Siona Benjamin reviewed in ARTNews

By Stephanie Strasnick 

I like to recycle mythology—I like being a storyteller,” says Siona Benjamin. Raised in a Jewish household in Mumbai, Benjamin mixes Indian folk imagery with religious iconography to create artworks that are multilayered, thought- provoking, and rich in narrative content. Her knack for storytelling has a lot to do with her background in theater—in addition to a diploma in enameling and an M.F.A. in painting, drawing, and metals from Southern Illinois University, Benjamin has a second M.F.A. in theater-set design and has conceived the scenery for numerous productions.  

Also inspired by illuminated manuscripts and Persian and Indian miniature paintings, Benjamin, 52, considers precision and size to be key aspects of her work. She uses very thin brushes and gouache paint to create fine details. “I can draw the viewer into a web of beauty,” she says of her paintings and collages, “then make them think about the story.” And the story at the center of many of Benjamin’s pieces is feminine identity—how mythology, heritage, and religion can empower women.  

Her studio is located in the basement of her home in Montclair, New Jersey, where she lives with her husband—a geology professor at Montclair State University—and their 17-year-old daughter. There, Benjamin keeps her vast library of Indian and Jewish folklore, as well as Indian calendars and comic books, which she incorporates into her work.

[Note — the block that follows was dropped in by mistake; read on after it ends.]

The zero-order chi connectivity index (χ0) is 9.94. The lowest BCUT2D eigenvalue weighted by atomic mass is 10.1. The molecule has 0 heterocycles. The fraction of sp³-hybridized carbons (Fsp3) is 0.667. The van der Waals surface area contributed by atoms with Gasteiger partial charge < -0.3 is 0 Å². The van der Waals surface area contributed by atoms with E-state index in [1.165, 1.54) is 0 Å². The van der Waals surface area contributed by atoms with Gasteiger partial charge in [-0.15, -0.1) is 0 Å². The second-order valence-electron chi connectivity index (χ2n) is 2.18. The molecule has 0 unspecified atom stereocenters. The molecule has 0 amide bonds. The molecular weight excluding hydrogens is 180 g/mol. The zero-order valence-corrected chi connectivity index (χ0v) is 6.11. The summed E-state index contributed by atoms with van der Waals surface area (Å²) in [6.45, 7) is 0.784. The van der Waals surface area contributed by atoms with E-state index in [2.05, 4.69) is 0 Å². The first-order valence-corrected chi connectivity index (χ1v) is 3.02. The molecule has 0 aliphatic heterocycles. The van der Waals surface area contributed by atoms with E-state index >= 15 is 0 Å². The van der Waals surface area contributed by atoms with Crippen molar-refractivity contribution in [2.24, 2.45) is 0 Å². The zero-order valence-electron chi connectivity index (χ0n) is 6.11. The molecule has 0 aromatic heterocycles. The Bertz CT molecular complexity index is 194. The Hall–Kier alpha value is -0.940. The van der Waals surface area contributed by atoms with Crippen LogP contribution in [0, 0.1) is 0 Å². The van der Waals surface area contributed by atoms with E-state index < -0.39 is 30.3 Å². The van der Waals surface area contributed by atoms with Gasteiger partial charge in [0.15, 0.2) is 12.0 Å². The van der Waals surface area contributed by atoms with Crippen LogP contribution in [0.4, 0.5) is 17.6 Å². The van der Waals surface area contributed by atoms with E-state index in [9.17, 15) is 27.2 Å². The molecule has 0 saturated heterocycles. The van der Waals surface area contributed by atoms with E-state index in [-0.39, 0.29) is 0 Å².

For many of her pieces, the artist combines pop-culture images with likenesses of powerful goddesses such as Lilith, Miriam, and Kali, in order to modernize ancient tales and highlight their relevance in contemporary culture. Benjamin is represented in New York by Flomenhaft Gallery, where her prices range from $1,000 for a small piece to $20,000 for larger works. 
The artist recently finished a series of collages for her upcoming show “Faces: Weaving Indian Jewish Narratives,” opening this month at the Museum Mumbai and traveling to the Goodman Family Judaic & Archival Museum at Temple Israel in West Bloomfield, Michigan, next fall. These works are the culmination of research she undertook on a Fulbright Fellowship a couple of years ago. For the project, Benjamin went to India, where she interviewed and photographed more than 60 local Jewish men and women. She turned their portraits into photo collages and added layers of Indian calendar pictures and painted details, connecting personal histories with commercial imagery. “I hope in my Fulbright work to discuss how very diverse we all are,” she says. “I am weaving narratives that are uniquely theirs, but also so universal to us all.”    

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